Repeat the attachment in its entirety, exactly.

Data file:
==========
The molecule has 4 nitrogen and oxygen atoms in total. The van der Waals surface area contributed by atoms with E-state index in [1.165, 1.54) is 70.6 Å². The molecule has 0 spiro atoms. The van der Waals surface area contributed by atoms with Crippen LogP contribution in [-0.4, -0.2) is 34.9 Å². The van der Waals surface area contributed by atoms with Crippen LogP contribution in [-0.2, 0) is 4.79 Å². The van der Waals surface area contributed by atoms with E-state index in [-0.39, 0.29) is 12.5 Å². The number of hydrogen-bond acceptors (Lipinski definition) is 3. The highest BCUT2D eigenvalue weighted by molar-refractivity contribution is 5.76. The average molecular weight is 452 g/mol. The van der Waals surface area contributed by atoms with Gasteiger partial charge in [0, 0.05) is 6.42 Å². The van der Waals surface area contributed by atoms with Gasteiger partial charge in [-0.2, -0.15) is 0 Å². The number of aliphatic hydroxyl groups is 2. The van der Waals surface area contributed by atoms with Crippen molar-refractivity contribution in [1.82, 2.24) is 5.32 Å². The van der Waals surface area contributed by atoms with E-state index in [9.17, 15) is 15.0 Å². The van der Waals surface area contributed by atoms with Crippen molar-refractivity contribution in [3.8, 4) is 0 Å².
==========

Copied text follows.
The molecule has 4 nitrogen and oxygen atoms in total. The van der Waals surface area contributed by atoms with E-state index in [1.165, 1.54) is 70.6 Å². The molecule has 0 spiro atoms. The van der Waals surface area contributed by atoms with Crippen LogP contribution in [-0.4, -0.2) is 34.9 Å². The van der Waals surface area contributed by atoms with Crippen LogP contribution in [-0.2, 0) is 4.79 Å². The van der Waals surface area contributed by atoms with E-state index in [-0.39, 0.29) is 12.5 Å². The number of hydrogen-bond acceptors (Lipinski definition) is 3. The highest BCUT2D eigenvalue weighted by molar-refractivity contribution is 5.76. The average molecular weight is 452 g/mol. The van der Waals surface area contributed by atoms with Gasteiger partial charge in [0, 0.05) is 6.42 Å². The van der Waals surface area contributed by atoms with Gasteiger partial charge in [-0.2, -0.15) is 0 Å². The number of aliphatic hydroxyl groups is 2. The van der Waals surface area contributed by atoms with Crippen molar-refractivity contribution in [1.82, 2.24) is 5.32 Å². The van der Waals surface area contributed by atoms with E-state index in [9.17, 15) is 15.0 Å². The van der Waals surface area contributed by atoms with Crippen molar-refractivity contribution in [3.8, 4) is 0 Å².